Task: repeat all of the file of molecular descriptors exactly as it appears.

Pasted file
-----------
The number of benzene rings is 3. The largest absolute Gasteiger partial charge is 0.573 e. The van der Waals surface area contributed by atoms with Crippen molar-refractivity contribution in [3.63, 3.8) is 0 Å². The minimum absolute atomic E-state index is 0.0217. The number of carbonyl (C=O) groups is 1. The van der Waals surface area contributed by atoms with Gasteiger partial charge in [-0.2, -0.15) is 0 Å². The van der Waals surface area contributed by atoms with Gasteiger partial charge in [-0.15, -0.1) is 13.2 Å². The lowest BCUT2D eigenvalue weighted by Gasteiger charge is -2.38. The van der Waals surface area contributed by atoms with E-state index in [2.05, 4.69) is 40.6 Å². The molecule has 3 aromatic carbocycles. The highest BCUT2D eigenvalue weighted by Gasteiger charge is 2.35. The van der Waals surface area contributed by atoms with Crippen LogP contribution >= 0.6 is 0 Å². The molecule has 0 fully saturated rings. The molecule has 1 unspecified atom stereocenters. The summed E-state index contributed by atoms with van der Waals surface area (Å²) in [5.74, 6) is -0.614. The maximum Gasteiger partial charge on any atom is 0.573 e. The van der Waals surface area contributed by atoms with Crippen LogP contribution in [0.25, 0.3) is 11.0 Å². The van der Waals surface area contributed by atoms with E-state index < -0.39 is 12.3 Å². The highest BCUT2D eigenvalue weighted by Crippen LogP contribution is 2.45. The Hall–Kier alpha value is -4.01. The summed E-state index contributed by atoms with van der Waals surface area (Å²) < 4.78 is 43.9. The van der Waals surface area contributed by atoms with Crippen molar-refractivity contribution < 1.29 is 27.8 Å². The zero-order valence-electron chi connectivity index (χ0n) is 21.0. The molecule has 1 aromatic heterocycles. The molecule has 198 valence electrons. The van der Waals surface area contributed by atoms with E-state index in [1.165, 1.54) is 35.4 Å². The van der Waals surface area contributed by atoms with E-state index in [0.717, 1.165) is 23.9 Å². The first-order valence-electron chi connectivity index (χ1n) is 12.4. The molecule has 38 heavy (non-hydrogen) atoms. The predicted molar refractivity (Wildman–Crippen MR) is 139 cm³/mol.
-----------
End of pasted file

The number of benzene rings is 3. The largest absolute Gasteiger partial charge is 0.573 e. The van der Waals surface area contributed by atoms with Crippen molar-refractivity contribution in [3.63, 3.8) is 0 Å². The minimum absolute atomic E-state index is 0.0217. The number of carbonyl (C=O) groups is 1. The van der Waals surface area contributed by atoms with Gasteiger partial charge in [-0.2, -0.15) is 0 Å². The van der Waals surface area contributed by atoms with Gasteiger partial charge in [-0.15, -0.1) is 13.2 Å². The lowest BCUT2D eigenvalue weighted by Gasteiger charge is -2.38. The van der Waals surface area contributed by atoms with E-state index in [2.05, 4.69) is 40.6 Å². The molecule has 3 aromatic carbocycles. The highest BCUT2D eigenvalue weighted by Gasteiger charge is 2.35. The van der Waals surface area contributed by atoms with Crippen LogP contribution >= 0.6 is 0 Å². The molecule has 0 fully saturated rings. The molecule has 1 unspecified atom stereocenters. The summed E-state index contributed by atoms with van der Waals surface area (Å²) in [5.74, 6) is -0.614. The maximum Gasteiger partial charge on any atom is 0.573 e. The van der Waals surface area contributed by atoms with Crippen LogP contribution in [0.25, 0.3) is 11.0 Å². The van der Waals surface area contributed by atoms with E-state index < -0.39 is 12.3 Å². The highest BCUT2D eigenvalue weighted by Crippen LogP contribution is 2.45. The Hall–Kier alpha value is -4.01. The summed E-state index contributed by atoms with van der Waals surface area (Å²) < 4.78 is 43.9. The van der Waals surface area contributed by atoms with Crippen molar-refractivity contribution < 1.29 is 27.8 Å². The zero-order valence-electron chi connectivity index (χ0n) is 21.0. The molecule has 1 aromatic heterocycles. The molecule has 198 valence electrons. The van der Waals surface area contributed by atoms with E-state index in [1.165, 1.54) is 35.4 Å². The van der Waals surface area contributed by atoms with E-state index in [0.717, 1.165) is 23.9 Å². The first-order valence-electron chi connectivity index (χ1n) is 12.4. The molecule has 38 heavy (non-hydrogen) atoms. The predicted molar refractivity (Wildman–Crippen MR) is 139 cm³/mol.